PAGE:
The Different Meanings of a Nation Essay

Paper Type:  Essay
Pages:  3
Wordcount:  642 Words
Date:  2022-03-29

There are many underlying definitions of the concept of a nation. Many scholars have tried to establish the definition what constitutes a state, but there is no agreement of a definite term. The first definition of a nation is that it is a conscious human group which shares a common culture, can form a community and is connected to a demarcated territory (Shani 47). Additionally, Shani indicated that a nation has a collective project and past which has the right to self-determination. The issues that matter include territory, awareness, language, history and culture and religion. A nation is also defined as groups of people who have a shared cultural identity. The concept of a country is determined using three parameters, mainly statehood, naturalness, and ethnicity. The idea of statehood relates to a group having its state which makes it a nation. The concept of defining a nation by ethnicity would mean that of national self-determination. Every ethnic group constitutes a country, and each state has a right to make its own political rules. Finally, the idea of defining a nation by naturalness means the use of physical features such as rivers and mountains which form the natural borders. A country is also described as a group of people identifying themselves as part of a given nation group who share a territory (Moore 906). According to Norman, a community is a nation when a given percentage of its members agree that they are a nation (Norman 53). This means that a state does not imagine itself but with others. Maps are essential tools for the imagination of a country, as it provides the visual image of what should be a state. Maps help in the creation of locations, centers, borders, peripheries and in the presence of a political unit.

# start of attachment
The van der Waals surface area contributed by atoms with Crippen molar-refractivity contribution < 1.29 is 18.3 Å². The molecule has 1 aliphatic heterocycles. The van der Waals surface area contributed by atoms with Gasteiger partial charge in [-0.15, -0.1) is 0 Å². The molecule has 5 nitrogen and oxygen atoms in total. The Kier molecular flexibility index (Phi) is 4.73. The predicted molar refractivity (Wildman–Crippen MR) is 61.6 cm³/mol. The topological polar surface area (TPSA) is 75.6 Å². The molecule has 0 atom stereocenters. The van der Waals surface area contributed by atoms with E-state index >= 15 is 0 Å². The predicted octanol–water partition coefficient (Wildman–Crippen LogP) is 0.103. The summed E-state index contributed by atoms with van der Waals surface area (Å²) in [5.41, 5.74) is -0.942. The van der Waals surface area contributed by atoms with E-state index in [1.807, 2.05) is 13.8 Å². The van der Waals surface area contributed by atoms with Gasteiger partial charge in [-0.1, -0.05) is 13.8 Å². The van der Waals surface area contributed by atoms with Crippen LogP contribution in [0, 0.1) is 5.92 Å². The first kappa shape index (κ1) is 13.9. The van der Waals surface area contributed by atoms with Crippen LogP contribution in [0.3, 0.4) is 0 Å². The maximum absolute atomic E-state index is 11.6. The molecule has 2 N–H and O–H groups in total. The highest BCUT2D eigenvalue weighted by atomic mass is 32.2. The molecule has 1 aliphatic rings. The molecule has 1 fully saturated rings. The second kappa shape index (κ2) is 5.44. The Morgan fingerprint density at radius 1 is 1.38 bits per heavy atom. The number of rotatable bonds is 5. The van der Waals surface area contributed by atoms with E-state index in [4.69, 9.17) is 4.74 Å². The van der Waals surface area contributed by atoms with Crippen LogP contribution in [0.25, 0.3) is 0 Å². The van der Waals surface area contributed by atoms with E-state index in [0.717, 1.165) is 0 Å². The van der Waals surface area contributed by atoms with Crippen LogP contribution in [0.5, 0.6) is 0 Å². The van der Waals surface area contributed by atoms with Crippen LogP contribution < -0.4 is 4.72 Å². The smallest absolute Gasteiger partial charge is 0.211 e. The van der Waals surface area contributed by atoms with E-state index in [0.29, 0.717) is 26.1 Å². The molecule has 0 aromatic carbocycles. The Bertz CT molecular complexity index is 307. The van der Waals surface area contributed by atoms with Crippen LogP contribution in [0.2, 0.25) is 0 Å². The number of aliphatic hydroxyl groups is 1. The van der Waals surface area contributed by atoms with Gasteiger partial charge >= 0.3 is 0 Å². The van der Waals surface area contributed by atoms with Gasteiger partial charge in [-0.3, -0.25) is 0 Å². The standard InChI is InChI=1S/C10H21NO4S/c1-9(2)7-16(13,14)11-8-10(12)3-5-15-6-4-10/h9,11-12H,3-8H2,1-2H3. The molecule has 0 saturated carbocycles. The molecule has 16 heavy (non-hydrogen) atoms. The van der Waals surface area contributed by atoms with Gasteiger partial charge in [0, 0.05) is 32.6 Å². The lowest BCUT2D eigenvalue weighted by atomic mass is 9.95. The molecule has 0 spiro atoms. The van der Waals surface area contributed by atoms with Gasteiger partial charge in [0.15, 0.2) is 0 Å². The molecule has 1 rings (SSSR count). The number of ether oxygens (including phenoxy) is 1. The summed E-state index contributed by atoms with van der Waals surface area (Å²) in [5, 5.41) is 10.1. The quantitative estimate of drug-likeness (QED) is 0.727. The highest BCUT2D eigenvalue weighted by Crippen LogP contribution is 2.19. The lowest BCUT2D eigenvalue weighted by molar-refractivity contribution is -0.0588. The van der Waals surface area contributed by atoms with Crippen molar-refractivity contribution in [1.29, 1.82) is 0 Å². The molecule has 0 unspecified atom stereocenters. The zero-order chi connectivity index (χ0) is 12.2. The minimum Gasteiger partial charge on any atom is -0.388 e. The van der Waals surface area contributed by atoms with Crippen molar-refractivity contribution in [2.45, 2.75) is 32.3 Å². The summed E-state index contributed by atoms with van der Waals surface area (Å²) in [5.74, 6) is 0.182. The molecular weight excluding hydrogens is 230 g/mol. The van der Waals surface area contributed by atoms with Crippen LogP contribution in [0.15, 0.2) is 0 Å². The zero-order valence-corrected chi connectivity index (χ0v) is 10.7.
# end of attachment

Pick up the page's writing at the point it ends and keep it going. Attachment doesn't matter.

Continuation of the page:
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According to Hoffman and Graham, a nation entails cultural identity, individual with a common religion, language and same traditions (Hoffman and Graham 127). Hoffman and Graham conceive a state as a given society, where people share collective needs for perspective, safety, and material and spiritual development. The identification of a nation is dependent on three main criteria. These are cultural, political existence and psychological approaches. The cultural standards focus on common religion and literary language, while the psychological standard focuses on nations having a free position in the federative or multinational state. Finally, the political existence criteria make a society a subject of sharing a common awareness of belonging to a given nation. In many instances, the criteria for defining a nation are mixed. For a national existence to occur, there is the need for a civil community of equal people, and each having an awareness of being part of a nation. Also, the national society has to have a common destiny and share the same history (Prucha 55). A vital identity for an individual is in the form of national identity. National identity is regarded as belonging to a particular nation. National identity helps in executing many functions, including that of integration where solidarity among members of a community is realized. People in a society need to belong somewhere, and this turns out to be national patriotism and nationalism. The feeling of belonging to a nation deals with a common origin, common dangers, and common cultures. These are critical elements in the formation of national consciousness, and it is the key to the existence of a nation.

Works Cited

Hoffman, John, and Paul Graham. Introduction to Political Theory. 2015.

Moore, Margaret. "On National Self-Determination." Political Studies, vol. 45, no. 5, 1997, pp. 900-913.

Norman, Wayne. "Forging Identities: The Politics and Ethics of Nationbuilding." Negotiating Nationalism, 2006, pp. 23-72.

Prucha, Francis P. American Indian Treaties: The History of a Political Anomaly. U of California P, 1997.

Shani, Giorgio. "Book Review: Montserrat Guibernau, Nations without States: Political Communities in a Global Age (Cambridge: Polity, 1999, 216 pp., PS49.50 hbk.)." Millennium: Journal of International Studies, vol. 28, no. 3, 1999, pp. 714-716.

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